Usain Bolt is retiring at the end of the summer. If that isn’t depressing enough, the sprint virtuoso’s swan song was already half over by late June. Following easy (if, by his standards, underwhelming) victories in the 100 meters at track meets in Jamaica and the Czech Republic, Bolt will race once more in Monaco on July 21 before calling it a career at the International Association of Athletics Federations (IAAF) World Championships in London, which commence on August 5. Given the athlete in question, it’s perhaps only appropriate that his final season feels like it’s going by at warp speed, but it still feels kind of cruel. We don’t want the show to end.
“I wish Usain Bolt could run for another 40 years. He is going to be missed,” Carlos Morgan, a Jamaican fruit vendor, told the BBC following the race in Kingston.
He added, “I don’t know what is going to happen to track and field when he retires.”
Things do look rather bleak on that front. Along with Olympic gold medalists who fail drug tests and the persistent odor of bureaucratic rottenness, professional athletics will have to contend with losing the world’s most effortlessly affable sports star. Bolt is the one track and field athlete everybody knows. His celebrity and talent as a master entertainer made him a one-man bulwark against all that threatened to banish track and field to marketing obsolescence.
“There has been a feeling through the past few years of confusion and scandal that Bolt has basically carried Big Track and Field on his back, at least in terms of its visibility, as something to be sold, able to reach out across the fug and fuzz,” Guardian sportswriter Barney Ronay recently wrote, in anticipation of our imminent Bolt-less future.
That grim prospect has naturally prompted speculation about who will fill Bolt’s spikes. (Good luck; he’s a size 13.) South Africa’s Wayde van Niekerk is the current heir apparent. It’s not a bad choice. Van Niekerk, only 24, already has Olympic and World Championships gold medals to his name, as well as two world records (300 and 400 meters).
But there will always be new gold medalists and world record–setting performances. What distinguished Bolt is that he had (and still has) that rare ability to make feats of athletic supremacy feel part of a greater, life-affirming celebration. All that gyrating in the starting blocks, that hamming it up for the camera, followed by victory laps punctuated with endless “To Di World” poses. There were times when the race itself felt almost secondary—a brief interlude between the before-and-after party. In an age where sports are big business and gazillions dollars are at stake, Bolt is so disarming because he exudes a genuine sense of joy. (For a case in point: Watch his reaction to seeing van Niekerk break the world record in the 400 meters in Rio last summer.) Is there any other athlete who seems to be having a better time? I don’t think so.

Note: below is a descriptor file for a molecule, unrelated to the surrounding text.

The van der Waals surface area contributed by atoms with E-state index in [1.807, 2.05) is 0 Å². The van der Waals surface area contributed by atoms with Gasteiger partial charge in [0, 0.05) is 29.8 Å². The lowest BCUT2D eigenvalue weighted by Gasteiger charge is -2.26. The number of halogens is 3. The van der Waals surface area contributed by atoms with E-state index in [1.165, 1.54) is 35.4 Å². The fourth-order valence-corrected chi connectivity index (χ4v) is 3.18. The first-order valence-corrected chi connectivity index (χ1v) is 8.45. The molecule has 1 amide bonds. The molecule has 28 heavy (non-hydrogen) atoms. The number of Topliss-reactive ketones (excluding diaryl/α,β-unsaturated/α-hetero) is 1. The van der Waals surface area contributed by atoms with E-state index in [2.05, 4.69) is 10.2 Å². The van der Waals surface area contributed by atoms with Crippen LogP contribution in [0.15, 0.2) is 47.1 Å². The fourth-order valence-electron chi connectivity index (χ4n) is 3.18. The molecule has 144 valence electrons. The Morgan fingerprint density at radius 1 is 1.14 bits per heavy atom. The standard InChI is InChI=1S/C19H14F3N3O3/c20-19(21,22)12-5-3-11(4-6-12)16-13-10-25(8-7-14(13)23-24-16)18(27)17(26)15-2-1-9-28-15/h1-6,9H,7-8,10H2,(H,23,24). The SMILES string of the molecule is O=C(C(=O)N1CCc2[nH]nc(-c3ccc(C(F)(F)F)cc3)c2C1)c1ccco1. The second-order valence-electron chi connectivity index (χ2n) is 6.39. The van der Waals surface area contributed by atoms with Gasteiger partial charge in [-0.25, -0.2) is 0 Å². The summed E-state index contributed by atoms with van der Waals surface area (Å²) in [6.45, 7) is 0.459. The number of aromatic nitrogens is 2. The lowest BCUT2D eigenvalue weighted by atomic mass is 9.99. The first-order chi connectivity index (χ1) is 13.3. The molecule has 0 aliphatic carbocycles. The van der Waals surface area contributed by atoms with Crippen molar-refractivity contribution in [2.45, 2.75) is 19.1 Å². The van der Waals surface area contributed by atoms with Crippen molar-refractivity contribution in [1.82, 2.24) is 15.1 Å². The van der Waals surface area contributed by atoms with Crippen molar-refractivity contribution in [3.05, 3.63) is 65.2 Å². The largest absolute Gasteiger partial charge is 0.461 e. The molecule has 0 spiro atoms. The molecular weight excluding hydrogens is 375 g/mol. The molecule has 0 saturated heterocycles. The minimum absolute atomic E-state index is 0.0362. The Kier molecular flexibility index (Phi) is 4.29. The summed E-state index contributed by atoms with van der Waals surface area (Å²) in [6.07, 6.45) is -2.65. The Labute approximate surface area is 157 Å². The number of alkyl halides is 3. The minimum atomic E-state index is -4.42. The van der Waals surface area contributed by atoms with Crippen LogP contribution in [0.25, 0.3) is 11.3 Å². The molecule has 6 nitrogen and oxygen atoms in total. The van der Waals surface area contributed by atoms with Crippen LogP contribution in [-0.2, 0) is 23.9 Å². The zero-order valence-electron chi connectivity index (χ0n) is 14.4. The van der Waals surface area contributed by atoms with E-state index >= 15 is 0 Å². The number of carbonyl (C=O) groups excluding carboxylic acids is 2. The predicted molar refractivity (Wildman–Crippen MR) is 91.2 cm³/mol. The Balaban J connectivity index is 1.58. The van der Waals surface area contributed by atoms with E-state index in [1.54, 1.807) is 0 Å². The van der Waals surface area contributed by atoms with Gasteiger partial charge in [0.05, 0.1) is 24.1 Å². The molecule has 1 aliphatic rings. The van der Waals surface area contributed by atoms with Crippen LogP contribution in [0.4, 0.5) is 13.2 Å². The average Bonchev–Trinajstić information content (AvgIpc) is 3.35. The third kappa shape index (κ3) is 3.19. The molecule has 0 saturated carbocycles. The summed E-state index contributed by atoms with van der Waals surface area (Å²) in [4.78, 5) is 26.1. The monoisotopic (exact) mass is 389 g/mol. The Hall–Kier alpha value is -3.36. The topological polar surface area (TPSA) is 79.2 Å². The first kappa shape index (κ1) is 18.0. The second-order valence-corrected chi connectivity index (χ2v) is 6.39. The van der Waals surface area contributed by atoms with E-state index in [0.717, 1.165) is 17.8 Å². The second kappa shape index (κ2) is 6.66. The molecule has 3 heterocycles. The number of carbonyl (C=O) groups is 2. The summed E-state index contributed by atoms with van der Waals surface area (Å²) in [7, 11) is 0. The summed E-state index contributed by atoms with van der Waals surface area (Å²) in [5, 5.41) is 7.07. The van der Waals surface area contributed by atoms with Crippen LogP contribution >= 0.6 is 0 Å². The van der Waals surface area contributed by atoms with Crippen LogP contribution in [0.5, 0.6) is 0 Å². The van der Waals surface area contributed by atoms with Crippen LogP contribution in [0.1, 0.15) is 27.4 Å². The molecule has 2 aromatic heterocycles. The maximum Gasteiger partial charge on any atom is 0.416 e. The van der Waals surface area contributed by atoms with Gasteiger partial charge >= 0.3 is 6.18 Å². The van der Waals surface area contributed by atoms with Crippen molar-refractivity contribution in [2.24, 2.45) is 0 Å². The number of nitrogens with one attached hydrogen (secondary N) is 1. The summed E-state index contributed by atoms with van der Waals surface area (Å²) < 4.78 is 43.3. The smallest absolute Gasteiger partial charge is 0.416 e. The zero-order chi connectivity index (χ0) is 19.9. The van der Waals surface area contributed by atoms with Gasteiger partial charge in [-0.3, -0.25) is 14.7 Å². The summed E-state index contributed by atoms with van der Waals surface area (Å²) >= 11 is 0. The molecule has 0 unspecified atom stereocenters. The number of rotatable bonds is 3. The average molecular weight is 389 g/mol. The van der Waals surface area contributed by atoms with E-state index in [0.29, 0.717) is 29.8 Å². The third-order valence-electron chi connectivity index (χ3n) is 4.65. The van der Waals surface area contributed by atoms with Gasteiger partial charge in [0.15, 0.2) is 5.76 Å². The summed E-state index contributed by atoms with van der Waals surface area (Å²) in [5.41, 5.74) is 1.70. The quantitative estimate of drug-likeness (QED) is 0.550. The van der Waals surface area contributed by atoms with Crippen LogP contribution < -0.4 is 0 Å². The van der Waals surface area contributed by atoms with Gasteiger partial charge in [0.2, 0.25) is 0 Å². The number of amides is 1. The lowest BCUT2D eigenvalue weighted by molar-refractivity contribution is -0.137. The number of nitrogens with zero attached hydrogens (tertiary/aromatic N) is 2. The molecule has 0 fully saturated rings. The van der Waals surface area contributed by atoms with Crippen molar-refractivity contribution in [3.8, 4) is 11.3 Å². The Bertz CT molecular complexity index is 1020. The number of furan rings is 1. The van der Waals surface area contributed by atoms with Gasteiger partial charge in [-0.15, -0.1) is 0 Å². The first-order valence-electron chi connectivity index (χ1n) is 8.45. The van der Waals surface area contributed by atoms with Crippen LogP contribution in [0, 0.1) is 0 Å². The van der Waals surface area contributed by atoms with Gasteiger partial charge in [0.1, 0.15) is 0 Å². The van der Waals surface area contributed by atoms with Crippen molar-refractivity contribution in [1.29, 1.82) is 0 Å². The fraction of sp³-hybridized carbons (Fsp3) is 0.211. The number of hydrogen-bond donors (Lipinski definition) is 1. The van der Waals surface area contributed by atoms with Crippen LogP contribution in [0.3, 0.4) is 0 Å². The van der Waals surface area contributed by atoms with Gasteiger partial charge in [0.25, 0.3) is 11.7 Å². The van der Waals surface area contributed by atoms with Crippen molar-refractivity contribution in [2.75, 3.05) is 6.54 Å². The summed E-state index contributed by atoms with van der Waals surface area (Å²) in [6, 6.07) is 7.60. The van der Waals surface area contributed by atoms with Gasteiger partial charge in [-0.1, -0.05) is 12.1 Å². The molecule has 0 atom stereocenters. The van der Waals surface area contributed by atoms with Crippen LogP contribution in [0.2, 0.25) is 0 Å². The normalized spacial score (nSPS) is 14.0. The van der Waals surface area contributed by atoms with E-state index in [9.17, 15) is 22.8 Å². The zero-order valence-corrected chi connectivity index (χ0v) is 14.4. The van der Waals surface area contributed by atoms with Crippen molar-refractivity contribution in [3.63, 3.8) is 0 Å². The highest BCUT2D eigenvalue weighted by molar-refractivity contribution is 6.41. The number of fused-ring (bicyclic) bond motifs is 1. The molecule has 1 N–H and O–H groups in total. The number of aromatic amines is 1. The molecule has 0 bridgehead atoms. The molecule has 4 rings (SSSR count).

Of course, the man has had much to be happy about. One has to think that Bolt’s perpetual exuberance comes from an awareness of his divine talent; all else aside, invincibility has got to be a lot of fun. Since his ascendency in 2008, Bolt has never lost a race in a major competition—an Olympic Games or IAAF World Championships. (Well, not quite. He was DQed in the 100-meter final of the 2011 World Championships for a false start, proving, effectively, that the only man capable of beating Usain Bolt is Usain Bolt.) It’s a record of sustained dominance that we won’t see again, and it adds a note of intrigue prior to the championships in London: Following a rusty start to the 2017 season, and now competing as a geriatric 30-year-old, can Bolt do it one more time?
For all that he accomplished over the years, the Bolt moment that perhaps best encapsulates his infectious joie de vivre is his first major victory: the 100-meter final at the 2008 Beijing Olympics. In a race where five out of eight competitors would end up running faster than they’d ever run before, Bolt managed to separate himself from the field to a degree that seemed completely perverse for an event that lasts less than ten seconds. With roughly a quarter of the race still to run, he was already holding out his arms in celebration. That, in itself, would have been completely unthinkable for an Olympic 100-meter final, but Bolt also ended up running a world record time of 9.69 seconds.
Afterward, there was criticism from those, including then-International Olympic Committee president Jacques Rogge, who felt that Bolt’s premature display of jubilation was disrespectful. Some lamented (correctly) that had he not given in to showboating, Bolt could have run significantly faster.
But according to Bolt, showboating had nothing to do with it.
“I wasn’t bragging,” he said at the time. “I was just happy.”
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